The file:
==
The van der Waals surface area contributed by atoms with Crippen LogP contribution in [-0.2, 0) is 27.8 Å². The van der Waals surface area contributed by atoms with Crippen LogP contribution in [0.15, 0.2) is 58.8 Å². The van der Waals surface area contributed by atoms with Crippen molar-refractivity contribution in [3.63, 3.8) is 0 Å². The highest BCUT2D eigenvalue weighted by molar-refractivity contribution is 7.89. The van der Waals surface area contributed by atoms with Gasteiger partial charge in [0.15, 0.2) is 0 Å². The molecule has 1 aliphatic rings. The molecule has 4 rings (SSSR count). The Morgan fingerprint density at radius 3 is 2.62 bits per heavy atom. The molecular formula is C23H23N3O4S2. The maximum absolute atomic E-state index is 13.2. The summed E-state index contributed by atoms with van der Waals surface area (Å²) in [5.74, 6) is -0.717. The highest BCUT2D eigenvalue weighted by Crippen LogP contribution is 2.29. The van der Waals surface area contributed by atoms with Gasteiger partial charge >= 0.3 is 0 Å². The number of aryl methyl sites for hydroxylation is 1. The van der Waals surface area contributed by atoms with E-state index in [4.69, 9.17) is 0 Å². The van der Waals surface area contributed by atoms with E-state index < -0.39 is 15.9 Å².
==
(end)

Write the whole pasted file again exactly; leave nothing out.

The van der Waals surface area contributed by atoms with Crippen LogP contribution in [-0.2, 0) is 27.8 Å². The van der Waals surface area contributed by atoms with Crippen LogP contribution in [0.15, 0.2) is 58.8 Å². The van der Waals surface area contributed by atoms with Crippen molar-refractivity contribution in [3.63, 3.8) is 0 Å². The highest BCUT2D eigenvalue weighted by molar-refractivity contribution is 7.89. The van der Waals surface area contributed by atoms with Gasteiger partial charge in [0.15, 0.2) is 0 Å². The molecule has 1 aliphatic rings. The molecule has 4 rings (SSSR count). The Morgan fingerprint density at radius 3 is 2.62 bits per heavy atom. The molecular formula is C23H23N3O4S2. The maximum absolute atomic E-state index is 13.2. The summed E-state index contributed by atoms with van der Waals surface area (Å²) in [5.74, 6) is -0.717. The highest BCUT2D eigenvalue weighted by Crippen LogP contribution is 2.29. The van der Waals surface area contributed by atoms with Gasteiger partial charge >= 0.3 is 0 Å². The number of aryl methyl sites for hydroxylation is 1. The van der Waals surface area contributed by atoms with E-state index in [4.69, 9.17) is 0 Å². The van der Waals surface area contributed by atoms with E-state index < -0.39 is 15.9 Å².